The advisors’ silence revealed what they were thinking before they even voiced it.
“Do you indeed mean to invite -”
The queen raised a hand. “I have no other choice,” she said in a resolute tone which no one dared to contradict.
Ysonna took in the scent of old books and parchments that filled the room. She sank into a chair with a towering backrest and heaved a great sigh. The late king’s office was a secluded quiet room where he used to sign charters, agreements and other documents. At times he would come here when he wanted to think alone – especially when he needed to come up with plans to best King Vallan of Rundawald.
From now on, it would be her office. Its austere and simple fittings instilled the feeling that this was a space to discuss serious matters. Ysonna’s golden gaze swept across the interior, which consisted mostly of shelves, chests and cabinets, a bench on both sides, some chairs, and finally the desk in front of her.
Ralv didn’t have a chance to tidy up. Yellowish candlelight illuminated sheets of parchment, several inkwells, quills, wax sticks, wax melting equipment, and …. a small framed portrait.
It was a fine brushwork, and a great choice of colours. Not the subject though. Ysonna’s pulse intensified as she set her eyes on the pretty blonde with rosy cheeks and a silver crown on her head. She raised a hand to touch the very same crown with two long thorns on each side, now sitting on her head. Staring at Ralv’s first queen, the masterfully painted eyes made Ysonna feel that they were staring back at her.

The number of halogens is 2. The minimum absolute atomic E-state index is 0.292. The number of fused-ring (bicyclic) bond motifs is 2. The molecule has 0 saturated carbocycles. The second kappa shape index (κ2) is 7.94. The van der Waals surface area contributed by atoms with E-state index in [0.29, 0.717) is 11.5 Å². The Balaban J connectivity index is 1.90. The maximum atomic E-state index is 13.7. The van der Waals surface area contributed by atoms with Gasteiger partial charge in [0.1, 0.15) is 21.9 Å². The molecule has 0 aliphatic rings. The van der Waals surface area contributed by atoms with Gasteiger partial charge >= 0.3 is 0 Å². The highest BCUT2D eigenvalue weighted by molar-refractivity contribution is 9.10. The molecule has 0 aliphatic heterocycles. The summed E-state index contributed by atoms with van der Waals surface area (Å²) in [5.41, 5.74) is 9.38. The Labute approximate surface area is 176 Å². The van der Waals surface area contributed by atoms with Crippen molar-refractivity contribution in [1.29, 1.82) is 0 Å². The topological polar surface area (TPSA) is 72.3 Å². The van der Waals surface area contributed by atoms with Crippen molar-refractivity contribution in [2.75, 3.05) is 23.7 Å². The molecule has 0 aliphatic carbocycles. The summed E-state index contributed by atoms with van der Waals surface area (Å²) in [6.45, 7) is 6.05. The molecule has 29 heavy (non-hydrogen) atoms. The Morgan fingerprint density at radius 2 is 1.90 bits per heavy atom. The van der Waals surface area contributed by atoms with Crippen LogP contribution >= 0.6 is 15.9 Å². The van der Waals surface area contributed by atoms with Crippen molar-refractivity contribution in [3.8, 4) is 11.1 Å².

She snatched the portrait, pulled open the last drawer in the desk and threw it in, face-down. She shut it with a satisfying thud.
Much better. She couldn’t afford to lose herself in the past now. Ysonna took a steadying breath. Though the scribe had already withdrawn into his chamber and the light was poor, she leafed through the parchments to pull out a blank sheet. Then she opened an inkwell and picked up a striped feather quill.
“Dear uncle,” she muttered as she scribbled the first words. It was far from exemplary, but her hand resisted her will and she struggled to put her thoughts into written form. It wasn’t often that she wrote something on her own. What’s more, they didn’t even know each other, and the last time she saw him was at her father’s funeral. That was ten years ago. Why should he help her now? But if not her paternal uncle, then who? She had no one else left – at least no one wealthy. That, she reminded herself, was also thanks to the Rundawalds.
Bitter memories gave her courage to continue. The letter wasn’t short of polite phrases, but it was brief and to the point. Without the use of pressing words, it would convey the message that he was required at the Royal Court, something that would never happen if King Ralv were alive. As she finished the letter and read it to herself, she was impressed by the determination that seeped from the content. Her uncle surely won’t refuse to help the kingdom, even more so his family. Only time would show whether it was the right decision though.
She folded the parchment, enclosed it in an envelope, and sealed it with melted wax. She finished by pressing her seal ring into it. Before she knew it, the letter was ready for the royal messenger to take in the morning. Ysonna collapsed onto the padded backrest, as though it had cost her all her strength.
There was nothing else she could do now, but wait.